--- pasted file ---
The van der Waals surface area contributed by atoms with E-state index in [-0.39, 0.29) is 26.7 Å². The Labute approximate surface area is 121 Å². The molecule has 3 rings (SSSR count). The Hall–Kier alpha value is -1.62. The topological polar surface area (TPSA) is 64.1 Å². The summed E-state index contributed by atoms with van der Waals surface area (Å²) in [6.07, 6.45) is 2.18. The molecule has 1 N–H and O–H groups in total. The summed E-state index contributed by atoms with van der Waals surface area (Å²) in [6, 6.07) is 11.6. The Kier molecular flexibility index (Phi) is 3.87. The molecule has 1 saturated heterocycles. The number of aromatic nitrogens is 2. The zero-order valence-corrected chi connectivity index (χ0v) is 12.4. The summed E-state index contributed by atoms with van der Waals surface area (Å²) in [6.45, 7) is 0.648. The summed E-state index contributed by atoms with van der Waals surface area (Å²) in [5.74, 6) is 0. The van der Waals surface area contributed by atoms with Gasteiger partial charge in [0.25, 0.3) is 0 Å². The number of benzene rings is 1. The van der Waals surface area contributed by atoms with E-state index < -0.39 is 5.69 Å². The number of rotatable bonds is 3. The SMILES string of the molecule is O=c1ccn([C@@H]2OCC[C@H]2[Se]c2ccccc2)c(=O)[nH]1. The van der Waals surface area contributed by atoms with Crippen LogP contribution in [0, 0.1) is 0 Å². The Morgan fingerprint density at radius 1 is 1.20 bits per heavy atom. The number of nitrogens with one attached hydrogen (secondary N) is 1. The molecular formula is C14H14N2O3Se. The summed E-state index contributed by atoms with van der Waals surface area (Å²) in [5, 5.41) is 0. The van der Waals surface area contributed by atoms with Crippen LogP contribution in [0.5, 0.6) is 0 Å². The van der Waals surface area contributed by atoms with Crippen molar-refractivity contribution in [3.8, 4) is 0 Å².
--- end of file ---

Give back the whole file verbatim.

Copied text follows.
The van der Waals surface area contributed by atoms with E-state index in [-0.39, 0.29) is 26.7 Å². The Labute approximate surface area is 121 Å². The molecule has 3 rings (SSSR count). The Hall–Kier alpha value is -1.62. The topological polar surface area (TPSA) is 64.1 Å². The summed E-state index contributed by atoms with van der Waals surface area (Å²) in [6.07, 6.45) is 2.18. The molecule has 1 N–H and O–H groups in total. The summed E-state index contributed by atoms with van der Waals surface area (Å²) in [6, 6.07) is 11.6. The Kier molecular flexibility index (Phi) is 3.87. The molecule has 1 saturated heterocycles. The number of aromatic nitrogens is 2. The zero-order valence-corrected chi connectivity index (χ0v) is 12.4. The summed E-state index contributed by atoms with van der Waals surface area (Å²) in [6.45, 7) is 0.648. The summed E-state index contributed by atoms with van der Waals surface area (Å²) in [5.74, 6) is 0. The van der Waals surface area contributed by atoms with Gasteiger partial charge in [0.25, 0.3) is 0 Å². The number of benzene rings is 1. The van der Waals surface area contributed by atoms with E-state index < -0.39 is 5.69 Å². The number of rotatable bonds is 3. The SMILES string of the molecule is O=c1ccn([C@@H]2OCC[C@H]2[Se]c2ccccc2)c(=O)[nH]1. The van der Waals surface area contributed by atoms with Crippen LogP contribution in [0, 0.1) is 0 Å². The Morgan fingerprint density at radius 1 is 1.20 bits per heavy atom. The number of nitrogens with one attached hydrogen (secondary N) is 1. The molecular formula is C14H14N2O3Se. The summed E-state index contributed by atoms with van der Waals surface area (Å²) in [5, 5.41) is 0. The van der Waals surface area contributed by atoms with Crippen LogP contribution in [0.5, 0.6) is 0 Å². The van der Waals surface area contributed by atoms with Crippen molar-refractivity contribution in [3.8, 4) is 0 Å².